Triathlon readiness – preparing to Mass Start
You’ve been training hard in the pool, got your new season Zone3 wetsuit, and maybe done a few open water swims. On the start line you are ready for the starter horn; and it’s a go! Arms, feet, bodies, cold water; bashed, bumped, squashed and swum over. The Washing Machine that is the triathlon mass start open water swim.
If you haven’t experienced it before it can be a bit of a shock, no matter how strong you feel. The inexperience can lead to over breathing, loss of swim stroke, panic thrashing which burns oodles of energy and an overwhelming start to a thrilling sport! It’s easy to overlook preparing for it.
This was my first experience and I’m pretty sure I’m not the only one. You need to build confidence not only in your own ability but also in your preparedness and personal strategies that work for you, preferably without hampering others.
Nothing can beat practising mass starts with others and if you are lucky enough to be part of a good triathlon club, or have one you can join, this is either something you can request as part of a club training session; if it’s not already done or organised as an out of session group activity.
However, there are also some simple things that you can do to try to prepare yourself even if you do not have access to mass start practice:
- Get used to swimming close to people even if it’s just one or two people in the pool, practice swimming close enough to touch and trying to keep your swim rhythm or match theirs
- Acclimatise to cold water, starting Open Water swimming as soon as possible will get your body used to cold water. Always swim with others in Open Water.
- As difficult and awkward as it might feel practice breathing bilaterally, even if you cannot sustain it for the whole swim it may get you out of trouble if you get stuck with someone on your preferred breathing side.
- Think about where you want to place yourself at the start; if you are not a fast starter or powerful swimmer you may not want to pop yourself right at the very front and risk the powerhouses swimming over you. Place yourself a little further back to still benefit from the momentum and draft from others or to the side/very back if you want as much space as possible.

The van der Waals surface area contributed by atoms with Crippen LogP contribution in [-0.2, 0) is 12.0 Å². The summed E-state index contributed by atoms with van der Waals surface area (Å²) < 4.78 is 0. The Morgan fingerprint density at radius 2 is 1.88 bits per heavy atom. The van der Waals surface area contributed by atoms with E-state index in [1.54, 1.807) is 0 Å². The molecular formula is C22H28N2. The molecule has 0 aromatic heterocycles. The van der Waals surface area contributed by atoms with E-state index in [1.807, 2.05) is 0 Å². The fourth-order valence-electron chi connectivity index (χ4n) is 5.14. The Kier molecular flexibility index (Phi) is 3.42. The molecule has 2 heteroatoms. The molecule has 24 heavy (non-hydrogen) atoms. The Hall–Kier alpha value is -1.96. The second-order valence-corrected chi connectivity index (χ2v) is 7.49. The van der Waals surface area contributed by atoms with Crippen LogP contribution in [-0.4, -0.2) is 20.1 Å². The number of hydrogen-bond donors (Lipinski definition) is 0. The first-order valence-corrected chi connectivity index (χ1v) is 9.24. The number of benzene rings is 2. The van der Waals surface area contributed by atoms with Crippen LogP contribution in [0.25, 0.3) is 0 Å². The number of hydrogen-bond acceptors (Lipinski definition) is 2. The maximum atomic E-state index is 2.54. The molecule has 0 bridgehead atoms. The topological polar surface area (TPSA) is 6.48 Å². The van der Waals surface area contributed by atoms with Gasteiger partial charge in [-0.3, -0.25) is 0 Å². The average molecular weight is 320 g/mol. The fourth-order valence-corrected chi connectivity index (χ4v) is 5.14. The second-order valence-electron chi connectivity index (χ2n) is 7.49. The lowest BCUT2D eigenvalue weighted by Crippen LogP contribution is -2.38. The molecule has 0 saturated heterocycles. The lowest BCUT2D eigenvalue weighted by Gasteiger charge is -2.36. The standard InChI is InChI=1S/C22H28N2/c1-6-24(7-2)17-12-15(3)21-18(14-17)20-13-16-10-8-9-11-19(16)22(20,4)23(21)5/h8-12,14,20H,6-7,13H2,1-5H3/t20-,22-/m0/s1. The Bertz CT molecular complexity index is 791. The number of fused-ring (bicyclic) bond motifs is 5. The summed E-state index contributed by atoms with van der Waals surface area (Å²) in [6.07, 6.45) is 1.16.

- Even in a lake swim you are unlikely to find flat water; so do practice swimming in water that has some chop and think about reducing the amount you glide in order to keep momentum going. One way of doing this is to increase arm cadence.
If even the things above seem too much, or you need strategies to manage nerves, again there are things you can try. It may take a few trial and error attempts before you find what works for you, as not one strategy fits all but why not give some of these things a try:
If the cold affects you; keep your core body temperature up by layering up before the race and putting half your suit on well in advance, once it’s time to pull on the rest of your suit keep moving to stay warm. Get into the water as late as possible, keep moving but get your face in and open your mouth under water (don’t drink!). Acclimatising your head to the water will reduce cold shock as you start and give you a chance to stabilise any reaction to the cold in your breathing pattern.
Over breathing due to nerves is easy to do and can have a detrimental effect on the whole race. Rapid breathing also goes hand in hand with fear, anxiety, nerves and panic.
The following simple breathing techniques can slow down breathing and reduce symptoms of panic or nerves.
- Time the number of breaths you are taking in 30 seconds then:
- Breathe in through your nose to the count of three (3 seconds) and say to yourself: “IN, TWO, THREE”.
- Breathe out through your nose, again counting to three, and say to yourself: “RELAX, TWO, THREE”.
- Keep repeating this for two to three minutes, and then time your breathing for 30 seconds again.
- This breathing technique can be used to slow down breathing and put you in control and feeling calmer (it can be done anywhere without anyone else noticing!!)
Staying busy and positive
Keeping your mind occupied prior to the start can also help manage your nerves and could form part of a pre-swim routine. Once you are in your suit carry out a series of stretches that will keep you warm and get your joints and muscles ready for action. Again do what works for you but gentle arm swings and stretches along with core rotation are a good start.
And remember your positive thoughts!
If you get through it once you can do it again!
Develop a mantra that reminds you of that or what you want to achieve and repeat it in your mind to focus your thoughts on positive outcomes.
Don’t forget if you have a disability you can ask event organisers to provide additional support in the water, i.e. canoe support and additional space or end of rack positioning in transition so that you have room for any additional equipment or a seat if required. Additionally, depending on your disability you can have a helper or handler in transition. See www.britishtriathlon.org/great-britain-teams/elite-teams/paratriathlon for more information
Most of all enjoy the small achievements and build on them.
Article by Sarah Pearson